One effective type of coder association has been proposed, as described notably in the document “Near Shannon Limit Error-Correcting Coding and Decoding: Turbo-codes”, by C. Berrou, A. Glavieux, P. Thitimajshima, published in ICC-1993, Conference Proceedings on pages 1064-1070. This type of coder association has given rise to a family of coding schemes known in the art by the name turbo-codes. Turbo-codes will designate the error-correcting codes based on the association, referred to as concatenation, of a number of simple codes, referred to as elementary codes, with the intervention of permutation operations, referred to as interleavings, which modify the order in which the data are taken into account by each of the simple codes. Elementary codes means codes introducing redundancy, of the type described above. These may be, for example, recursive systematic convolutional codes for the convolutional turbo-codes, or Hamming or BCH block codes for the block turbo-codes. Different types of concatenation can be envisaged. In parallel concatenation, the same information is coded by each coder separately after having been interleaved. In serial concatenation, the output of each coder is coded by the following coder after having been interleaved. The number of elementary coders used to implement the turbo-code is referred to as the dimension of this turbo-code. One well-known turbo-coding scheme consists of a parallel concatenation of elementary codes of the Recursive Systematic Convolutional (RSC) Code type. This turbo-code is designated by the term PCCC. Examples of serial concatenation turbo-codes are the SCCCs which use convolutional code type elementary codes and the block turbo-codes which use block code type elementary codes.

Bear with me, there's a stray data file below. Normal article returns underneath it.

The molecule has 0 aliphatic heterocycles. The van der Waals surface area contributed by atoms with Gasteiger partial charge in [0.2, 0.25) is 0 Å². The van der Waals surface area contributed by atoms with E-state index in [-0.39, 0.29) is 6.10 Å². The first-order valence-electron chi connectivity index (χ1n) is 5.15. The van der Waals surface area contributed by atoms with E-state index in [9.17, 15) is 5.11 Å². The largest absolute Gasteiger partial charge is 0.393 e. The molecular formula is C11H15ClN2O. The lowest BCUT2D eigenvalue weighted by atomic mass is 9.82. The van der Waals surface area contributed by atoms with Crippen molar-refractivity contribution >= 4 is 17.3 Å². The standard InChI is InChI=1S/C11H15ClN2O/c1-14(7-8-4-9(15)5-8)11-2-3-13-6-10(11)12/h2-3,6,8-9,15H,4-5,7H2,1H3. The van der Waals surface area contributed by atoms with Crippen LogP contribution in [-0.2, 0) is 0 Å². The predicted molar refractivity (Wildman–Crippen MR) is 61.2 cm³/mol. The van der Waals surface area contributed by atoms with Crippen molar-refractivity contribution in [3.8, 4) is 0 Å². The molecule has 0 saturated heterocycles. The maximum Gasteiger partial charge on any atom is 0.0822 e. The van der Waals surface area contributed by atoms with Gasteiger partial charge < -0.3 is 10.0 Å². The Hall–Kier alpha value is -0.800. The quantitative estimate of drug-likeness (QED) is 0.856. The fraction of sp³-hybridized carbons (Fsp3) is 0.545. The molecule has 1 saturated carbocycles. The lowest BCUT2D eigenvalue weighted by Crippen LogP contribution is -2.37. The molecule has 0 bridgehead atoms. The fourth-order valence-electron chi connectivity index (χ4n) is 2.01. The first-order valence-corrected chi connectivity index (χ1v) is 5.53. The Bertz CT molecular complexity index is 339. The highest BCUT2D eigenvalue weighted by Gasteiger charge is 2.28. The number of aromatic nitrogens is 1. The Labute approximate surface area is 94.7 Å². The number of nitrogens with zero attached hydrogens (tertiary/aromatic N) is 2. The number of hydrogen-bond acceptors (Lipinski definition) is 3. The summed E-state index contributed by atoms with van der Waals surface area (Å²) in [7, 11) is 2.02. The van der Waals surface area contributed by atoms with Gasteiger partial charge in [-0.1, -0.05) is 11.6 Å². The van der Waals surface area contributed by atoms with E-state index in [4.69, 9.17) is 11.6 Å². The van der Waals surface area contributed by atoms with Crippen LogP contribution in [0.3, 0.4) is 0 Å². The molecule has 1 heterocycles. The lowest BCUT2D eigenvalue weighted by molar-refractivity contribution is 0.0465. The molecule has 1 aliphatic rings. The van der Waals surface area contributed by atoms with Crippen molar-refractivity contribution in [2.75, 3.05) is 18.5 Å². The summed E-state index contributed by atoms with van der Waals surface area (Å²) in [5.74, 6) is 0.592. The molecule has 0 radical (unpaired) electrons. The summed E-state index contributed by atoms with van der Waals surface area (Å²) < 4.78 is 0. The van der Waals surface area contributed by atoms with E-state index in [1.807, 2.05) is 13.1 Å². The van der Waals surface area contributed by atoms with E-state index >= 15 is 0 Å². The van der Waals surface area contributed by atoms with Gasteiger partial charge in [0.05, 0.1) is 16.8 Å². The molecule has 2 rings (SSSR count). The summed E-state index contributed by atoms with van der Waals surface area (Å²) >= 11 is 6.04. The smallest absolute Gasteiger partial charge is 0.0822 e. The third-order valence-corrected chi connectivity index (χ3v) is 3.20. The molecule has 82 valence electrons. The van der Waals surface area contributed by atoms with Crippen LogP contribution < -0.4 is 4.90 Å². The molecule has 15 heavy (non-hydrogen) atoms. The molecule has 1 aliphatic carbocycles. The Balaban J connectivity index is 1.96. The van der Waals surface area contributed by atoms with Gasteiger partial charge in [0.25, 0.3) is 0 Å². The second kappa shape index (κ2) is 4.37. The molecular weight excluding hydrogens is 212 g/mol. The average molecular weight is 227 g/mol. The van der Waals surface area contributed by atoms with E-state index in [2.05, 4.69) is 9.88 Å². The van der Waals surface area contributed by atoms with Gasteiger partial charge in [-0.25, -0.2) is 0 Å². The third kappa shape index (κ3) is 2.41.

Information coded by a turbo-code can be decoded by an iterative method referred to as turbo-decoding. There are associated a number of elementary decoders with weighted inputs and outputs each corresponding to an elementary coder of the coding device. The inputs and outputs are weighted in terms of probabilities, likelihood ratios, or log likelihood ratios. Interleavers and de-interleavers allow each decoder to take into account an information item which appears in the same order as the one at the output and at the input of the corresponding coder. Each elementary decoder uses the part of the received information associated with the corresponding coder and an estimate of part or all of this information obtained by one or mote previous elementary decoders to generate an estimate of increased reliability of this same information. The additional information generated by an elementary decoder is referred to as extrinsic information. It is used by one or more following elementary decoders after adapted interleaving or de-interleaving. The exchange of extrinsic information is performed between elementary decoders within one and the same step, and from this step to the following step. Each new step therefore increases the reliability of the information generated at the output. The elementary decoders use for example the MAP, LogMAP, MaxLogMAP, SOVA or Chase algorithms, which are described, for example, in the articles “Optimal and sub-optimal maximum a posteriori algorithms suitable for turbo decoding” by P. Robertson, P. Hoeher, E. Villebrun, published in European Trans. on Telecomm., vol. 8, March-April 1997, on pages 119-125 and “A very low complexity block turbo decoder for product codes” by R. Pyndiah, P. Combelles, P. Adde, published in Proc., IEEE Globecom 1996, on pages 101-105. A thresholding is applied to the information at the output of the last decoding step in order to generate the decoded information.